Technologies
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WARF: P130172US01

Cervical Probe Predicts Preterm Delivery Risk


INVENTORS -

Timothy Hall, Lisa Reusch, Helen Feltovich

The Wisconsin Alumni Research Foundation (WARF) is seeking commercial partners interested in developing a technique for assessing the underlying structure of cervix tissue using backscattered ultrasound to predict the risk of premature birth.
OVERVIEWPreterm birth affects 13 million babies every year, resulting in infant deaths, disabilities and medical conditions costing $26 billion annually in the U.S. alone. Preterm birth rates have increased in the past century due to more high risk pregnancies and a lack of effective therapies to treat these conditions. Neither drugs nor cervical sutures prevent preterm births.

The cause of preterm births appears to be the premature or accelerated ‘remodeling’ of the cervix, when tissue softens and shortens to allow vaginal birth. The ability to accurately assess remodeling could help predict and monitor preterm risk, guide new therapies and identify when labor may be successfully induced.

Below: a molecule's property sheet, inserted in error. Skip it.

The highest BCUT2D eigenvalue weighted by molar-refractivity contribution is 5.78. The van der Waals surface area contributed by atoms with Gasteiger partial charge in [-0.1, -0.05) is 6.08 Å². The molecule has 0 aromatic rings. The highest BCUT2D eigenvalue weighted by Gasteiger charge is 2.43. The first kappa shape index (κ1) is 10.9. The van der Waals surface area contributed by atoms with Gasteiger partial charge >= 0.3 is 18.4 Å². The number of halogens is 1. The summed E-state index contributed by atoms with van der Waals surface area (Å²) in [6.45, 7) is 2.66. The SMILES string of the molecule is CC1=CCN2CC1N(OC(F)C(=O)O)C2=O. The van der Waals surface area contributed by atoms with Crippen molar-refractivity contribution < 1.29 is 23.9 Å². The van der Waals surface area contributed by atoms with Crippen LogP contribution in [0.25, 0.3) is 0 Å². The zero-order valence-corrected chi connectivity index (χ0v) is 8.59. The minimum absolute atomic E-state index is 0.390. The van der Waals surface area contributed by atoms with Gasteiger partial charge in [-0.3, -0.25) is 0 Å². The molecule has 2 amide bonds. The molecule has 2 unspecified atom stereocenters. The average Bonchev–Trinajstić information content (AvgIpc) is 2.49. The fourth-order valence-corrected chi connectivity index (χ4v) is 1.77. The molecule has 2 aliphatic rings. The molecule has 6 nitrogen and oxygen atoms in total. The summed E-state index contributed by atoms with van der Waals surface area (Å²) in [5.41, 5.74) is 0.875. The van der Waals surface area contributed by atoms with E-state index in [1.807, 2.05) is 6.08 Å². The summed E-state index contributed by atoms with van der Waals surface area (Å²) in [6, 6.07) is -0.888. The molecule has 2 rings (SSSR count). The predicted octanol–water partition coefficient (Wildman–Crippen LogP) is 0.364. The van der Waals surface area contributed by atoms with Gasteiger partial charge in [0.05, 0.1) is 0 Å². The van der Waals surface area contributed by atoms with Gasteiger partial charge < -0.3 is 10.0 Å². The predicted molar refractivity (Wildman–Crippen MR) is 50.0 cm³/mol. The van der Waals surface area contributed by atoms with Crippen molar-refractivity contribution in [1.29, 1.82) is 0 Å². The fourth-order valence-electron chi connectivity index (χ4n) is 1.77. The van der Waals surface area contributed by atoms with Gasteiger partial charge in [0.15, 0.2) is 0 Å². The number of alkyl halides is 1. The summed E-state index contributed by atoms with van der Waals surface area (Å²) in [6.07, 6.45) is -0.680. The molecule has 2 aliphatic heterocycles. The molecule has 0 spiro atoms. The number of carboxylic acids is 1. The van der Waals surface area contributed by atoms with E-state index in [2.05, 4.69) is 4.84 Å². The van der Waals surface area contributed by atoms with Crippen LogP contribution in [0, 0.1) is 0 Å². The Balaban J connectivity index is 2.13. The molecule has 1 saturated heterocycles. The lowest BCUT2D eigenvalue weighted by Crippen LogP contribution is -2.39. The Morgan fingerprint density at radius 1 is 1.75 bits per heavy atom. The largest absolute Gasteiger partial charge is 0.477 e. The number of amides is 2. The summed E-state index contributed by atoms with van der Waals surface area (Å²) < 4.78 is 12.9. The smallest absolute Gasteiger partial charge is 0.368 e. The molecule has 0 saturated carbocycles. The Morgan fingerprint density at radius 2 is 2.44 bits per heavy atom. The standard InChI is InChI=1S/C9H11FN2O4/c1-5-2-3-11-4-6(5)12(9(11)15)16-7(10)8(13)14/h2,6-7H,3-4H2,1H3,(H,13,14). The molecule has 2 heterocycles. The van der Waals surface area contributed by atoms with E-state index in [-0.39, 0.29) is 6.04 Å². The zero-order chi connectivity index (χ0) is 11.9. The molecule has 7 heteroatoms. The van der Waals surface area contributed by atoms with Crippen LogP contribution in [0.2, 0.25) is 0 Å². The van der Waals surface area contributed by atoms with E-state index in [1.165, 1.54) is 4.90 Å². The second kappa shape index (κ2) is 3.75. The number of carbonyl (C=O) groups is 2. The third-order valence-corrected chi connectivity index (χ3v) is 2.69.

THE INVENTIONUW–Madison researchers have developed a method to evaluate cervical tissue using ultrasound.

An ultrasound beam is generated and steered to assess the collagenous microstructure of the cervix, revealed by backscatter power variation at a range of angles and depths. The distribution of power loss in reference to the structure of the cervix can provide diagnostic information to the operator.
APPLICATIONS
  • Assessing cervical microstructure
  • Determining the likelihood of preterm delivery
  • Determining the success of inducing labor at full term
KEY BENEFITS
  • Simple measure of underlying tissue structure
  • Easy to implement on existing ultrasound imaging systems
  • Accurate tissue assessment and reduced noise
Contact Information
For current licensing status, please contact Jeanine Burmania at jeanine@warf.org or 608-960-9846.
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Since its founding in 1925 as the patenting and licensing organization for the University of Wisconsin-Madison, WARF has been working with business and industry to transform university research into products that benefit society. WARF intellectual property managers and licensing staff members are leaders in the field of university-based technology transfer. They are familiar with the intricacies of patenting, have worked with researchers in relevant disciplines, understand industries and markets, and have negotiated innovative licensing strategies to meet the individual needs of business clients.